The Garten Verein was the late-nineteenth-century version of a country club. It was a pleasure garden, built on what had been the suburban estate of Robert Mills, commission merchant, banker, and sugar planter who had been the largest slaveholder in Texas. Mills's bankruptcy during the Panic of 1873 precipitated the sale of his property, the east half of an outlot, to the Galveston Garten Verein, Galveston's elite German social club. The Garten Verein built this octagonal wood pavilion as its dancing pavilion. Internally, the two-tiered building is open and spacious. Although construction of the dance pavilion was reported in the Galveston Daily News, no architect was ever identified. The building was severely damaged in the Storm of 1900 but reconstructed. In the aftermath of World War I, the Garten Verein dissolved and its property was acquired by Stanley Kempner, who gave the five-acre site to the City of Galveston as a park in honor of his mother, Eliza Seinsheimer Kempner, and in memory of his father, H. Kempner. The dancing pavilion is the only club building remaining on the site. In 1981, it was restored by San Antonio architects Joe Stubblefield and Michael Hilger. At that time, it was repainted in dark, full-bodied colors.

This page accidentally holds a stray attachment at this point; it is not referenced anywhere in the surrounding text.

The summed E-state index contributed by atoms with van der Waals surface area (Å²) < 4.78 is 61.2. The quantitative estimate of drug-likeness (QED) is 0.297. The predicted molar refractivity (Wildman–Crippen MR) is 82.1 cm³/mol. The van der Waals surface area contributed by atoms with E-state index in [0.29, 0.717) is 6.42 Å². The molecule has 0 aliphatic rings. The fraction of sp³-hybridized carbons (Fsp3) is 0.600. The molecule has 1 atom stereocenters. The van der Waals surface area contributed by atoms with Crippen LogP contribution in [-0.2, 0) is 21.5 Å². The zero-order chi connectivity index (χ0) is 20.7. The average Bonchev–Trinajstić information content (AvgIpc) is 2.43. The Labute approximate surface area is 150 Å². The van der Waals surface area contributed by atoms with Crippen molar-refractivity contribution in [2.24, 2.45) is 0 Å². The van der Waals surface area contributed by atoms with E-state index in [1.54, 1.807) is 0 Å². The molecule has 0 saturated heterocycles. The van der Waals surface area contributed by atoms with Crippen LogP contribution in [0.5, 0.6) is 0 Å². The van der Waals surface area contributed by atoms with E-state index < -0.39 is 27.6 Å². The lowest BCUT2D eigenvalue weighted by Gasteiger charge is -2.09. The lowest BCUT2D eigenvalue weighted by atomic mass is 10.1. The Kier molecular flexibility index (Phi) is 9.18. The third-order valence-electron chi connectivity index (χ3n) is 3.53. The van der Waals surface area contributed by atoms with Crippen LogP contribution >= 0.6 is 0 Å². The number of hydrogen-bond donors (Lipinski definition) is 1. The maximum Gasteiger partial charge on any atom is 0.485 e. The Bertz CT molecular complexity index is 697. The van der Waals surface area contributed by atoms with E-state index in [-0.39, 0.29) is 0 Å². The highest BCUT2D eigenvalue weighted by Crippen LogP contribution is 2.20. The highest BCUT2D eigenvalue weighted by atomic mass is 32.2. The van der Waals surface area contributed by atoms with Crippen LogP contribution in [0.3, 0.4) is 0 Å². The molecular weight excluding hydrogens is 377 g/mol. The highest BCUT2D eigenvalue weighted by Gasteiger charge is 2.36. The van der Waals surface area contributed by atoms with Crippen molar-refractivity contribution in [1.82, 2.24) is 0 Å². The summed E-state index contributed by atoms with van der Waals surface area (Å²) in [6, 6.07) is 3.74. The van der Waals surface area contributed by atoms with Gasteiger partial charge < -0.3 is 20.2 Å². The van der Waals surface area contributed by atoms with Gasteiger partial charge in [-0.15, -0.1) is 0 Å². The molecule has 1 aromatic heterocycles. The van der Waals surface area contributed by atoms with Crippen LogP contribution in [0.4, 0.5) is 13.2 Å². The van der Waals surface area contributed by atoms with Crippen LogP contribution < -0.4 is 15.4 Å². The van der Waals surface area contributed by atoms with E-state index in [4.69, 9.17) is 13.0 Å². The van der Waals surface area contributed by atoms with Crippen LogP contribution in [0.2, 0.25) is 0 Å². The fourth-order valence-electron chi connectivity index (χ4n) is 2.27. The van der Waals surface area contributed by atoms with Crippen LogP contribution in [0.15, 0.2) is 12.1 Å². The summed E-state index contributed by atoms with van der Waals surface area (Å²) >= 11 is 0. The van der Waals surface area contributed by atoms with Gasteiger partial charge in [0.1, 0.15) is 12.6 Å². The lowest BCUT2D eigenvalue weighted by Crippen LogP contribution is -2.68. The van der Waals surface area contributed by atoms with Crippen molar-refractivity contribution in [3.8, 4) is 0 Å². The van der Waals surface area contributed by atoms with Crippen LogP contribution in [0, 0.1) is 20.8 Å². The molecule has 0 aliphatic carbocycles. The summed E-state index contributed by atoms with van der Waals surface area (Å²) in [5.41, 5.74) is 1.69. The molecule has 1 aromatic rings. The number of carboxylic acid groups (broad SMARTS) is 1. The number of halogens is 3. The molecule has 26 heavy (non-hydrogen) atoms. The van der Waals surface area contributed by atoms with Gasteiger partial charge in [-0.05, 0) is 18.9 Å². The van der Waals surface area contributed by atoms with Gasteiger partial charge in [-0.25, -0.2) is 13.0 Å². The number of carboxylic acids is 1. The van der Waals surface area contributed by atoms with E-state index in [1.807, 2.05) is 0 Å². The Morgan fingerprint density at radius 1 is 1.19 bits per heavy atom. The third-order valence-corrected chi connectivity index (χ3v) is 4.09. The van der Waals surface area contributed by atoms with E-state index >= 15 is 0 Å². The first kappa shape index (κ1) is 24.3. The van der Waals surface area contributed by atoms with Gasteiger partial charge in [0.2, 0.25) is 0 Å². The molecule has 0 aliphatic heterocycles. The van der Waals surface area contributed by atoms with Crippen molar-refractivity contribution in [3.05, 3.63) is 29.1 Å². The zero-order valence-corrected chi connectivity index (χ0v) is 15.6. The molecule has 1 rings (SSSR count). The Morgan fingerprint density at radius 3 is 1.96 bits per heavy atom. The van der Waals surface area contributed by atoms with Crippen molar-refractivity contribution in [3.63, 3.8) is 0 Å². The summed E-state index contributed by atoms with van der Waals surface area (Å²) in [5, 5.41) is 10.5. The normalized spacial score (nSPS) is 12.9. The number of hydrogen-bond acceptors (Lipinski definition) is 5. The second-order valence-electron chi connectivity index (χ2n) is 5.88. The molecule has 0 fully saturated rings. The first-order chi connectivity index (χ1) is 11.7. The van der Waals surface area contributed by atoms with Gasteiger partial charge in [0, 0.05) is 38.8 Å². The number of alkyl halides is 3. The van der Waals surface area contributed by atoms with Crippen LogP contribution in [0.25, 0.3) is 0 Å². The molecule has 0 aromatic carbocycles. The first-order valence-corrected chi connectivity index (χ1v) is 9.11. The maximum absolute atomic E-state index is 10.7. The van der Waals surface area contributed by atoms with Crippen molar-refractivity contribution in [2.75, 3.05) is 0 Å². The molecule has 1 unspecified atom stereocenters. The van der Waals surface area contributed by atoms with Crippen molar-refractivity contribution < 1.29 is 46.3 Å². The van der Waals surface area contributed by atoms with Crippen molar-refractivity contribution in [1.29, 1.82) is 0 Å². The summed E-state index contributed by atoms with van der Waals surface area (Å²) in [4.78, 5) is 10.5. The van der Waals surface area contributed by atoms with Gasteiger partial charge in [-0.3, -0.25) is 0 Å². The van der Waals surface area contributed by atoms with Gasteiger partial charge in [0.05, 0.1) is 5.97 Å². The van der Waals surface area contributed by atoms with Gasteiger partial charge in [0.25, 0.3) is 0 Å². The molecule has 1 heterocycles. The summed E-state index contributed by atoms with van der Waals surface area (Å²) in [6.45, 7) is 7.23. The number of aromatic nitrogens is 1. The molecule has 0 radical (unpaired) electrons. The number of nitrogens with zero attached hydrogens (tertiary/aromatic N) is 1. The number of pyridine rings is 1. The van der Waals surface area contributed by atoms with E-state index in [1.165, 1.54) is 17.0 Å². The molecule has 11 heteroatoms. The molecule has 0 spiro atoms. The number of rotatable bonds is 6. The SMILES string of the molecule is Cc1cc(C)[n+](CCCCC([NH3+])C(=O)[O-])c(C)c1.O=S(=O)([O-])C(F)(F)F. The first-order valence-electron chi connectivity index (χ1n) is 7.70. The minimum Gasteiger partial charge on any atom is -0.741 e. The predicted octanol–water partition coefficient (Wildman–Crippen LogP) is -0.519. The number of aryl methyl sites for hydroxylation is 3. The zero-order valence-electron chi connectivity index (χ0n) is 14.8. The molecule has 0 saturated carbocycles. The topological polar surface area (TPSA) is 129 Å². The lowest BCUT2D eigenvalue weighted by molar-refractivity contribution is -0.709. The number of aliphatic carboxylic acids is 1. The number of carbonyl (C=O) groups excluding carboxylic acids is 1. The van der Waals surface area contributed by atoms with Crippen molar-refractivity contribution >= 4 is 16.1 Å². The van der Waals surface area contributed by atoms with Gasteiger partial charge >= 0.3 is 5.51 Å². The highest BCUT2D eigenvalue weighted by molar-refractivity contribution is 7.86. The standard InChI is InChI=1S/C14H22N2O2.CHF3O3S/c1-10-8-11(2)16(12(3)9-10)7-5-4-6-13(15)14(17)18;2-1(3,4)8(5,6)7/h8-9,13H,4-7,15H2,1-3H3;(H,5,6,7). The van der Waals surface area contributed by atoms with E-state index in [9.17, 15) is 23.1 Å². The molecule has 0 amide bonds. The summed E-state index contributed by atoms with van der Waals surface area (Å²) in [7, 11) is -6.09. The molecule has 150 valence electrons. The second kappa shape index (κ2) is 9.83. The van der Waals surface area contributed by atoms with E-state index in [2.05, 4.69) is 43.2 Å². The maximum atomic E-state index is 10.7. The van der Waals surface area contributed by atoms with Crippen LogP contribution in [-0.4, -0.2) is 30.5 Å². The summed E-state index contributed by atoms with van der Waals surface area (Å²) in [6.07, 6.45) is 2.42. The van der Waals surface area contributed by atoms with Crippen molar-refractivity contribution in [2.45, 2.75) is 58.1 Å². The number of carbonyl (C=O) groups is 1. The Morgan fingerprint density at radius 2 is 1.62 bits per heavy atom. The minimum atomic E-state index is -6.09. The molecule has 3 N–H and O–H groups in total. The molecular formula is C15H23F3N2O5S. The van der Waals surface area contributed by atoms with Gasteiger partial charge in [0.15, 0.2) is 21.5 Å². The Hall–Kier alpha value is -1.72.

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1880 Garten Verein
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